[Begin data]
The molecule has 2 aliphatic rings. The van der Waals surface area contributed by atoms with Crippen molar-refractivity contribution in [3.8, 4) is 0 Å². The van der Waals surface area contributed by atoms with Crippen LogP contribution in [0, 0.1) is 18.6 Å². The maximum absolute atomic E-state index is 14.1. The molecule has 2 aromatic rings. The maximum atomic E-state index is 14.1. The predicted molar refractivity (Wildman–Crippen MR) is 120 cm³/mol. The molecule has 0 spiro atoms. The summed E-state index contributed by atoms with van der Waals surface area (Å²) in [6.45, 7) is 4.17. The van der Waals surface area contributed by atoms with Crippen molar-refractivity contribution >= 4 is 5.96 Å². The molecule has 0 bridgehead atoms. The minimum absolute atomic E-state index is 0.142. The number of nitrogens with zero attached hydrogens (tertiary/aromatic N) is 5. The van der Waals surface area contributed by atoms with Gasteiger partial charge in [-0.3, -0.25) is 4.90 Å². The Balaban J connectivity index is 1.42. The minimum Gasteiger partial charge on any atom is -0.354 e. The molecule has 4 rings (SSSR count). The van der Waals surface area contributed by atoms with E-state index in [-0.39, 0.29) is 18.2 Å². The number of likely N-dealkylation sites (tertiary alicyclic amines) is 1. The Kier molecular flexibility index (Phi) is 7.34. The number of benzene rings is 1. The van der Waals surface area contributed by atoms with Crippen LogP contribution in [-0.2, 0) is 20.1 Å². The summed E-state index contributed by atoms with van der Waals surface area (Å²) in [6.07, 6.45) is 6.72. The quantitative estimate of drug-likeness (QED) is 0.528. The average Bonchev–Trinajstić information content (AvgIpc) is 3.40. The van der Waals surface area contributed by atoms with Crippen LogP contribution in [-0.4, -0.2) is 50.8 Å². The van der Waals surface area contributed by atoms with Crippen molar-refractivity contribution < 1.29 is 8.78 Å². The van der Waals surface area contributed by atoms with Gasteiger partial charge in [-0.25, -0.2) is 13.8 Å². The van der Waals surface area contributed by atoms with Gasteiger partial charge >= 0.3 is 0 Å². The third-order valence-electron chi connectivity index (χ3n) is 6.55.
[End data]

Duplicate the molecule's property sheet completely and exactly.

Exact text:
The molecule has 2 aliphatic rings. The van der Waals surface area contributed by atoms with Crippen molar-refractivity contribution in [3.8, 4) is 0 Å². The van der Waals surface area contributed by atoms with Crippen LogP contribution in [0, 0.1) is 18.6 Å². The maximum absolute atomic E-state index is 14.1. The molecule has 2 aromatic rings. The maximum atomic E-state index is 14.1. The predicted molar refractivity (Wildman–Crippen MR) is 120 cm³/mol. The molecule has 0 spiro atoms. The summed E-state index contributed by atoms with van der Waals surface area (Å²) in [6.45, 7) is 4.17. The van der Waals surface area contributed by atoms with Crippen molar-refractivity contribution >= 4 is 5.96 Å². The molecule has 0 bridgehead atoms. The minimum absolute atomic E-state index is 0.142. The number of nitrogens with zero attached hydrogens (tertiary/aromatic N) is 5. The van der Waals surface area contributed by atoms with Gasteiger partial charge in [-0.3, -0.25) is 4.90 Å². The Balaban J connectivity index is 1.42. The minimum Gasteiger partial charge on any atom is -0.354 e. The molecule has 4 rings (SSSR count). The van der Waals surface area contributed by atoms with E-state index in [-0.39, 0.29) is 18.2 Å². The number of likely N-dealkylation sites (tertiary alicyclic amines) is 1. The Kier molecular flexibility index (Phi) is 7.34. The number of benzene rings is 1. The van der Waals surface area contributed by atoms with Crippen LogP contribution in [-0.2, 0) is 20.1 Å². The summed E-state index contributed by atoms with van der Waals surface area (Å²) in [6.07, 6.45) is 6.72. The quantitative estimate of drug-likeness (QED) is 0.528. The average Bonchev–Trinajstić information content (AvgIpc) is 3.40. The van der Waals surface area contributed by atoms with Crippen LogP contribution in [-0.4, -0.2) is 50.8 Å². The van der Waals surface area contributed by atoms with Crippen molar-refractivity contribution < 1.29 is 8.78 Å². The van der Waals surface area contributed by atoms with Gasteiger partial charge in [-0.25, -0.2) is 13.8 Å². The van der Waals surface area contributed by atoms with Gasteiger partial charge >= 0.3 is 0 Å². The third-order valence-electron chi connectivity index (χ3n) is 6.55.